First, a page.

Roster Evaluation: S Andrew Sendejo
Minnesota Vikings’ safety Andrew “Dinero Frio” Sendejo collected a cool $188,500 in NFL performance-based bonuses for his contribution on the football field in 2013. Sendejo’s extra coin was second only to right guard Brandon Fusco’s $237,000 bonus.
Under the current Collective Bargaining Agreement, each team shells out $3,460,000 to players based on their number of plays divided by their adjusted regular season compensation.
Sendejo’s bonus was well deserved because he actually played adequately filling in for the injured Harrison Smith.
The 6’1 200 lbs special team ace and backup safety started 10 games for the Vikings and finished the season with 84 total tackles ranking 3rd on the team. Not only did he contribute significantly on the defensive side, but Sendejo also played on every special teams squad except for field goals and field goal block units.
The Vikings rarely extend contracts during the season, but in September Sendejo signed a 2 year 2 million extension through 2015. At that time, most of the media and fans were talking about extensions for Jared Allen, Toby Gerhart or Everson Griffen, yet it was #34 a reserve safety that scored a new deal.
His contract extension wasn’t the only highlight on his resume during the 2013 season. Sendejo had a 16 total tackle performance in week 10 against the Washington Redskins, a feat only Chad Greenway was able to match through out the season.
On December the 8th, in a snowy game in Baltimore, Sendejo grabbed his first interception of his NFL career. The pick came in the 3rd quarter off Joe Flacco which helped ignite the Vikings to a come-from-behind flurry of activity that ultimitely fell short 26-29. In the 4th quarter Sendejo picked off Joe Flacco for a second time but this one was nullified by a Chad Greenway interference penalty.
Yes, I could talk about the Washington or Baltimore games, but I think the real story on Sendejo is found when watching tape of the week 11 game in Seattle. Sendejo and Jamarca Sanford started for the Vikings at the two safety positions. The Vikings were showing a lot of single high safety looks with the second safety rolled up in the box. At times Sendejo would line up in the box and at other times it was Sanford in the box.
The Seahawks put 41 points on the board, but defensively the Vikings held Marshawn Lynch to 54 yards rushing and Russell Wilson to just 13 completions for 230 yards.
The Seattle game is a good benchmark to compare Sendejo and Sanford’s hard hitting style of play. Here are a few takeaways from that game.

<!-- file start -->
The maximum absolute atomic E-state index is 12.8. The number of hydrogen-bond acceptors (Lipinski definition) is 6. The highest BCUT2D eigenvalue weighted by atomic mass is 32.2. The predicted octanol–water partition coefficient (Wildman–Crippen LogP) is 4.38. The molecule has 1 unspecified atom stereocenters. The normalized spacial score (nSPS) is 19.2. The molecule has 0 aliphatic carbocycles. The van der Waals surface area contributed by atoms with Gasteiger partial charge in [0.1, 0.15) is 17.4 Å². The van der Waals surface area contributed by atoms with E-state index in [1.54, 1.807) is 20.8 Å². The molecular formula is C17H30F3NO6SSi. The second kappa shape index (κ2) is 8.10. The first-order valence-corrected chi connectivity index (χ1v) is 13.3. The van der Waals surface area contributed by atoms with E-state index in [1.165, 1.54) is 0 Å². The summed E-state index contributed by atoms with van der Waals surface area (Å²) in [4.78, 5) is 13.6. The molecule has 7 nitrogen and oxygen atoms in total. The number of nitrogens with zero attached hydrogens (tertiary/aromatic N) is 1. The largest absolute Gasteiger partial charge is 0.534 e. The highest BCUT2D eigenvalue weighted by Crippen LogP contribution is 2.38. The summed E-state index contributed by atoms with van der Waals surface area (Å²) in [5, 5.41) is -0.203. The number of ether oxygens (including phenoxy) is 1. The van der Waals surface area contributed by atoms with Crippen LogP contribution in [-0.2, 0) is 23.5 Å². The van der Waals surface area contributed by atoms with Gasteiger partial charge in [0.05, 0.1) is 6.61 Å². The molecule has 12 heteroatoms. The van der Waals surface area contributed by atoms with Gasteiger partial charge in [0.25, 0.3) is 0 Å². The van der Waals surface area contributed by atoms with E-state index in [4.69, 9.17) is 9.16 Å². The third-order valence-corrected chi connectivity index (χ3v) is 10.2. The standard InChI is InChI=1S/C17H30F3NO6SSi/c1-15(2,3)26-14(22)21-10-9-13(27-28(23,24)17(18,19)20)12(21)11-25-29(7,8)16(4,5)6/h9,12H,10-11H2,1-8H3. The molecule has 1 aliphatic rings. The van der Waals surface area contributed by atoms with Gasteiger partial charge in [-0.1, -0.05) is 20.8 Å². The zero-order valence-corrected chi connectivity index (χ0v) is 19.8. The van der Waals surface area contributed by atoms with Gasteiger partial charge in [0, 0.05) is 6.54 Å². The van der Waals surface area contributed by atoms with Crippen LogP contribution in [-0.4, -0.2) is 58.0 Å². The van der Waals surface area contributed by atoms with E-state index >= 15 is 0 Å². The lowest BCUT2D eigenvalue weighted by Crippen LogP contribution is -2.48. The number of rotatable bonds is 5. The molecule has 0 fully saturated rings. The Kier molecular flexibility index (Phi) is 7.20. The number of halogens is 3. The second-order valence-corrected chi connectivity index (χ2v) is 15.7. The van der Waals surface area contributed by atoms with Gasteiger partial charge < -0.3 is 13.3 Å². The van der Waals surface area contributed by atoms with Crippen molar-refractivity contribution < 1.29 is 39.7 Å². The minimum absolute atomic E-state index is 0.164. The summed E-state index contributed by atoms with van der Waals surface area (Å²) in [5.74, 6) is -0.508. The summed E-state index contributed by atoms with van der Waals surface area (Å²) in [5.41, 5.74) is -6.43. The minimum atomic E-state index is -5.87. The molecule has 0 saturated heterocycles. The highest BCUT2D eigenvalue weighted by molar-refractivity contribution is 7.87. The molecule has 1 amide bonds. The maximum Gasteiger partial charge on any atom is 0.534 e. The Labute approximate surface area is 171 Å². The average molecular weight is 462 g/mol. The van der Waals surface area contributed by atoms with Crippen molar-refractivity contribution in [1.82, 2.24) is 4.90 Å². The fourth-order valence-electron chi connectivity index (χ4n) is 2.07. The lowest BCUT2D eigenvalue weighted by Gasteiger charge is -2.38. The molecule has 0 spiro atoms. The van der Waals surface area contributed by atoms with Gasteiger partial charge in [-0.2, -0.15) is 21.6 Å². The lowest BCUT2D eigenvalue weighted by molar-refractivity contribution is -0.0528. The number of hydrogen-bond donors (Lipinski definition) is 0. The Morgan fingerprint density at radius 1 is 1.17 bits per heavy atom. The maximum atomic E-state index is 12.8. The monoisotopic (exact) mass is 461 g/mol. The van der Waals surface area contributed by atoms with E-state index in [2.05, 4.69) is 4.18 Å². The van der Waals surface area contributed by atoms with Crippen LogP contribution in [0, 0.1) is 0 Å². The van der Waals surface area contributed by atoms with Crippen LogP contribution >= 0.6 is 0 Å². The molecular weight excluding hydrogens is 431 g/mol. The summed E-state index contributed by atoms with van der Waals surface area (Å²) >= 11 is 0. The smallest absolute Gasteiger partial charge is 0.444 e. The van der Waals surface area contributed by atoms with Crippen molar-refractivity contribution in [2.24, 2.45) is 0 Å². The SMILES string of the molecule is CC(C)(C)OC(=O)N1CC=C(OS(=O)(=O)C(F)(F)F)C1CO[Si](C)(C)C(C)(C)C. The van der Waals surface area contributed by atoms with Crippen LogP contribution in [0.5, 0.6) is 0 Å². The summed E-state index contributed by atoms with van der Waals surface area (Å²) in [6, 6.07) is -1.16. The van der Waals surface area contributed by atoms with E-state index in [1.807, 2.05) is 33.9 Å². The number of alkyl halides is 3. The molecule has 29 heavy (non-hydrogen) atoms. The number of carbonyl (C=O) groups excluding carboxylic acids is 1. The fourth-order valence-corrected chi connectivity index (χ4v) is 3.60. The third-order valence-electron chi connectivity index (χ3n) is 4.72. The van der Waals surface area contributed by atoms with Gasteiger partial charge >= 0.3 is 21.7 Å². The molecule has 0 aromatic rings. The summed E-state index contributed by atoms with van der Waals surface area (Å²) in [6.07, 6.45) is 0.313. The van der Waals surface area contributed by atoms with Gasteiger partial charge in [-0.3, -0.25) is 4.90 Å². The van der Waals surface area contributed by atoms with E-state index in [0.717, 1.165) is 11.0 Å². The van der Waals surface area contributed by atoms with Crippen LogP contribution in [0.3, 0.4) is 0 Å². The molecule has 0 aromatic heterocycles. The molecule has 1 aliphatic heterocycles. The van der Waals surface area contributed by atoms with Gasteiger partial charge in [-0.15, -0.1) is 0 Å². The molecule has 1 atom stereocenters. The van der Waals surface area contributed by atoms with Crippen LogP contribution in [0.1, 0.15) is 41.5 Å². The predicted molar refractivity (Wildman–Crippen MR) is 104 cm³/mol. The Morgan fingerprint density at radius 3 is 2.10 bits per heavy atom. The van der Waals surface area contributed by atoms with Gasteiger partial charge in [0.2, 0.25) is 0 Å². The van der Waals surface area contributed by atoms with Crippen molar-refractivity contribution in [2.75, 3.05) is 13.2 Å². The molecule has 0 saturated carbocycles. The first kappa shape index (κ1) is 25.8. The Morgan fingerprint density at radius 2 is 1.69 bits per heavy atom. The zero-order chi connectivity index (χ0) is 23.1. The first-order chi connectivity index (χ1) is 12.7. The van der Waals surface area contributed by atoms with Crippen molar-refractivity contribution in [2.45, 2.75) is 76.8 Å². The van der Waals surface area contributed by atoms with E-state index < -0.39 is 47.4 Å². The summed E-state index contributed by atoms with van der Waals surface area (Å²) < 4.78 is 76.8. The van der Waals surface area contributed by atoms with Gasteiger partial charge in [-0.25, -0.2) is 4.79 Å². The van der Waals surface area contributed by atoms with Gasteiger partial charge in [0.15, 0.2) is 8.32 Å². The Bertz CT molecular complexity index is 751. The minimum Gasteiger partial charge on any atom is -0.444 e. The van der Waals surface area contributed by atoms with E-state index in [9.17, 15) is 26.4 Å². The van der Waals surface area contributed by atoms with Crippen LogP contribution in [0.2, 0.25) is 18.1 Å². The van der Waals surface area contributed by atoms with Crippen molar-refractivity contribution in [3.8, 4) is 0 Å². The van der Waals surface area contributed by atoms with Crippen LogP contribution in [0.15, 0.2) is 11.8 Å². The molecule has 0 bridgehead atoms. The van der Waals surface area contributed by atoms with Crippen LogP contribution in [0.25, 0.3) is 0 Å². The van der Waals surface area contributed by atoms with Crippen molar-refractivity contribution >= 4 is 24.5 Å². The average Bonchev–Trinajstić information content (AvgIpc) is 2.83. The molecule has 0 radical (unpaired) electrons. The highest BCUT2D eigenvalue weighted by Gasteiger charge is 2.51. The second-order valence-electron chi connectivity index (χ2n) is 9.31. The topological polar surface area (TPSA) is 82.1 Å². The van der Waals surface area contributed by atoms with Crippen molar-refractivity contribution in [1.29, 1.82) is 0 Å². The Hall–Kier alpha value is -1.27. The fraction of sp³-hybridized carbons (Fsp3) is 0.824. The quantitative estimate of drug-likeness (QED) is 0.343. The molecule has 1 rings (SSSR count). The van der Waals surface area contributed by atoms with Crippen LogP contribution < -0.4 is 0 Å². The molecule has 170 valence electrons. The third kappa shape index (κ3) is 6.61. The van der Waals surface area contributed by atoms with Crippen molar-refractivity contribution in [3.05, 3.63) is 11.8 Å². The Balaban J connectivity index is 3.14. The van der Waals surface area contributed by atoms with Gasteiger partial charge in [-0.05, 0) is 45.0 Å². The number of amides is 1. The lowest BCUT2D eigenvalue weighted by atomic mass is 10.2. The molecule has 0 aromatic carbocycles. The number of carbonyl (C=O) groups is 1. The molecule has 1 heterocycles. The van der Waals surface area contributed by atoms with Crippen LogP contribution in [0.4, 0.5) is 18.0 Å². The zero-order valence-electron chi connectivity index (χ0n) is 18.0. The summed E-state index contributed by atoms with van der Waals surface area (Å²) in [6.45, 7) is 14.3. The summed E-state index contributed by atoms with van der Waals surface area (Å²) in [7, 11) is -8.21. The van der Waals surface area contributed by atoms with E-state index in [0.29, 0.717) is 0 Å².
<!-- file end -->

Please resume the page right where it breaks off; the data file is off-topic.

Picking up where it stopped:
With just over a minute to go in the first quarter and the game tied at 3, Seattle was looking at 2nd and 10 at their own 25 when Russell Wilson hit Doug Baldwin on a deep fly route for 44 yards. You can clearly see in the clip that Sanford was not in great position to help Xavier Rhodes over the top. This would have resulted in a touchdown if Rhodes wasn’t able to catch up and make the tackle.
A few plays later in that same drive, both Sendejo and Sanford had an opportunity to make a play at the goal line on Lynch, but it was one of the rare times they couldn’t get the job done. Sanford put a good hit on Lynch, but because his head was down and didn’t try to wrap him up, Lynch was able to bounce off for the score.
With 40 seconds left in the first half, Blair Walsh kicked a field goal to tighten the score to 13-17. Percy Harvin then spoiled the day by taking the kick-off 58 yards to put the Seahawks in scoring postion. A couple plays later, on 2nd and 10 with 19 seconds left on the clock, Wilson hits Baldwin in the corner of the end zone for a 19 yard touchdown. Baldwin made a nice catch between the coverage of Rhodes and Sendejo to take a 13-24 advantage into halftime.
In the third quarter Seattle had a 1st and 4 on their 26 yard line. They handed the ball off to Lynch with Sendejo in single safety and Sanford lined up in the box. As you can see in the clip below Sendejo came up from his deep safety spot and quickly helped out on the tackle while Sanford was 10 yards away when the play ended. Sanford is marked in red and Sendejo is yellow.
Sendejo did a great job coming up and playing the run against the Seahawks. He is a physical defensive back who showed good form and technique when bringing down ball carriers. The clips below are nice examples of his ability to play the run.
Sendejo and Sanford were both impressive in run support leading the team in tackles with 10 and 7 respectfully. I was surprised to see that Sendejo consistently displayed better position in deep zone pass coverage while Sanford looked better turning and running with recievers on shorter routes and man coverage. Sandejo displayed good closing speed and gave great effort on every play. His good instinct and technique showed up often around the action. Sanford might be a harder hitter and a bit quicker with better hip movement and overall fluidity, but at times he was caught out of position.
Ben Goessling of ESPN.com expects Andrew Sendejo to compete for the starting strong safety job.
There is no question in my mind, the best position battle brewing for the Vikings is Sendejo vs Sanford, and it will continue to heat up as workouts and mini-camp moves forward.
NFL teams with new head coaches had the opportunity to start their offseason workout programs on Monday… so, it’s fitting to end this article with a Sendejo’s workout warrior video.